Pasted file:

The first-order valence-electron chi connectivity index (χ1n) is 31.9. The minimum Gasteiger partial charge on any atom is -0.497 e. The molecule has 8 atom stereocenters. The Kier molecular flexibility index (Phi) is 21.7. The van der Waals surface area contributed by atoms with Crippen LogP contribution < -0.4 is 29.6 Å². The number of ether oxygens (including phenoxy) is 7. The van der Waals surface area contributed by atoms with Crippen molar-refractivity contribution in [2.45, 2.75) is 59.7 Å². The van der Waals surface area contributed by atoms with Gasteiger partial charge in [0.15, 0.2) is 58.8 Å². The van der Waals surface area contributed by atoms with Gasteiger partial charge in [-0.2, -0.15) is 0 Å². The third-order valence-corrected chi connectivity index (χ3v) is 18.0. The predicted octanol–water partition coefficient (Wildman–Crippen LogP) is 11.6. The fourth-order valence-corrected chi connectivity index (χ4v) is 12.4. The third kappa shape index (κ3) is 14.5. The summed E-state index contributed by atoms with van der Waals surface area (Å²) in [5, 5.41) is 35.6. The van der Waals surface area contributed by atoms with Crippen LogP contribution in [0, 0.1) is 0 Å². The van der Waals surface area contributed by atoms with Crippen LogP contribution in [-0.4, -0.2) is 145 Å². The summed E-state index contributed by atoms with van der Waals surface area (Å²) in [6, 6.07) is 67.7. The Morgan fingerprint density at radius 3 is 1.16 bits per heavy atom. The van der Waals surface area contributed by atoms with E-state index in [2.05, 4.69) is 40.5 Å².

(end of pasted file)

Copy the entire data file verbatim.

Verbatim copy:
The first-order valence-electron chi connectivity index (χ1n) is 31.9. The minimum Gasteiger partial charge on any atom is -0.497 e. The molecule has 8 atom stereocenters. The Kier molecular flexibility index (Phi) is 21.7. The van der Waals surface area contributed by atoms with Crippen LogP contribution < -0.4 is 29.6 Å². The number of ether oxygens (including phenoxy) is 7. The van der Waals surface area contributed by atoms with Crippen molar-refractivity contribution in [2.45, 2.75) is 59.7 Å². The van der Waals surface area contributed by atoms with Gasteiger partial charge in [0.15, 0.2) is 58.8 Å². The van der Waals surface area contributed by atoms with Gasteiger partial charge in [-0.2, -0.15) is 0 Å². The third-order valence-corrected chi connectivity index (χ3v) is 18.0. The predicted octanol–water partition coefficient (Wildman–Crippen LogP) is 11.6. The fourth-order valence-corrected chi connectivity index (χ4v) is 12.4. The third kappa shape index (κ3) is 14.5. The summed E-state index contributed by atoms with van der Waals surface area (Å²) in [5, 5.41) is 35.6. The van der Waals surface area contributed by atoms with Crippen LogP contribution in [0, 0.1) is 0 Å². The van der Waals surface area contributed by atoms with Crippen LogP contribution in [-0.4, -0.2) is 145 Å². The summed E-state index contributed by atoms with van der Waals surface area (Å²) in [6, 6.07) is 67.7. The Morgan fingerprint density at radius 3 is 1.16 bits per heavy atom. The van der Waals surface area contributed by atoms with E-state index in [2.05, 4.69) is 40.5 Å².